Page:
KIRO NEWSRADIO OPINION
Ross: Safety in numbers, a busy downtown is just better
May 3, 2023, 8:07 AM | Updated: 10:28 am
(Flickr Creative Commons)
Three times a week, I leave the studio and stop at the gym on the way home – not that I have athletic aspirations but because new clothes are expensive, and I want them to keep fitting.
Anyway, the drive across town takes me down Westlake Ave. to Lenora Street and right through the heart of the Amazon campus.
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And as I was driving through yesterday, I noticed that there were people!
All sorts of people. Mostly young-looking. Some on bikes, some with backpacks, some taking their time, and some in a hurry. And even though I’m typically a sourpuss when I’m driving – because the lane markings downtown are like navigating a board game – I found that I was involuntarily smiling.
Because it felt like a city again instead of an abandoned set on the Warner Brothers backlot. The buildings were the same, the graffiti was the same, and the drug users were still there – but all that was upstaged by hundreds of busy people chatting on street corners, jaywalking, rushing to meetings, lining up at the Starbucks – it was not only energizing, it felt so safe!
When you’re walking around in an empty city, all it takes is one or two loitering meth addicts to make you reverse course. But you add a crowd of office workers – and it’s like having a Secret Service detail.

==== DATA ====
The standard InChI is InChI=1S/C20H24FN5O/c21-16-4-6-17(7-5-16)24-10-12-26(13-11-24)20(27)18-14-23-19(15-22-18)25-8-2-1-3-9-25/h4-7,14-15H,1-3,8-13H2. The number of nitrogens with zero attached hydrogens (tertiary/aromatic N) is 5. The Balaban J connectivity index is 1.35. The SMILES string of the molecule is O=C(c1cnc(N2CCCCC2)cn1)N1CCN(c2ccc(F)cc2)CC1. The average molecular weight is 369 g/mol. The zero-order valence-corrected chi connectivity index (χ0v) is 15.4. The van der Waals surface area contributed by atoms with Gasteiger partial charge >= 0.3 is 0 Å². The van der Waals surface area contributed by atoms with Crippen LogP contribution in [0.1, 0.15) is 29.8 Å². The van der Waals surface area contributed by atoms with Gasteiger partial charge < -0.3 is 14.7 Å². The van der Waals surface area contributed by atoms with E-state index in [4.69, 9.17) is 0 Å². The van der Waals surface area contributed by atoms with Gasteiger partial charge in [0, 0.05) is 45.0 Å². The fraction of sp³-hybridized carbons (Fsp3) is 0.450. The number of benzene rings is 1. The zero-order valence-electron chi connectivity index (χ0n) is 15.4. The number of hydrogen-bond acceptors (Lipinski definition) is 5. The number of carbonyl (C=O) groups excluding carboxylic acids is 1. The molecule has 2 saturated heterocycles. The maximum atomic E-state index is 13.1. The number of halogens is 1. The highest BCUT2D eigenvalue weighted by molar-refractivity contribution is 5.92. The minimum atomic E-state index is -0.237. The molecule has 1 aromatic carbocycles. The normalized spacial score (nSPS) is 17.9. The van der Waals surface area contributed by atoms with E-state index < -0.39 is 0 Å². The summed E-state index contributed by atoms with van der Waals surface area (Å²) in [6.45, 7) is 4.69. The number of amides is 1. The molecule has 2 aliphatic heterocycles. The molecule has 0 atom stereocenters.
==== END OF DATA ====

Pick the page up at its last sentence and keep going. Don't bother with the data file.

So downtown needs to be as crowded as possible.
I know there are activists who want to continuously confront comfortable middle-class people with in-your-face homelessness to unmask the consequences of capitalism.
But at some point, all that in-your-face stuff doesn’t create sympathy. It de-sensitizes people.
I think voters understand there’s a problem.
King County voters just approved money for crisis care centers, zoning is slowly changing, and activists need to take the win.
I’d like to see a consensus supporting efforts to push addicts into treatment and to make downtown look and feel safe.
And as for that special legislative session — I think the lawmakers know what to do. We’ve learned that decriminalizing and tolerating public drug use doesn’t help anyone – it just creates anger that nothing seems to work, no matter how much money we spend.
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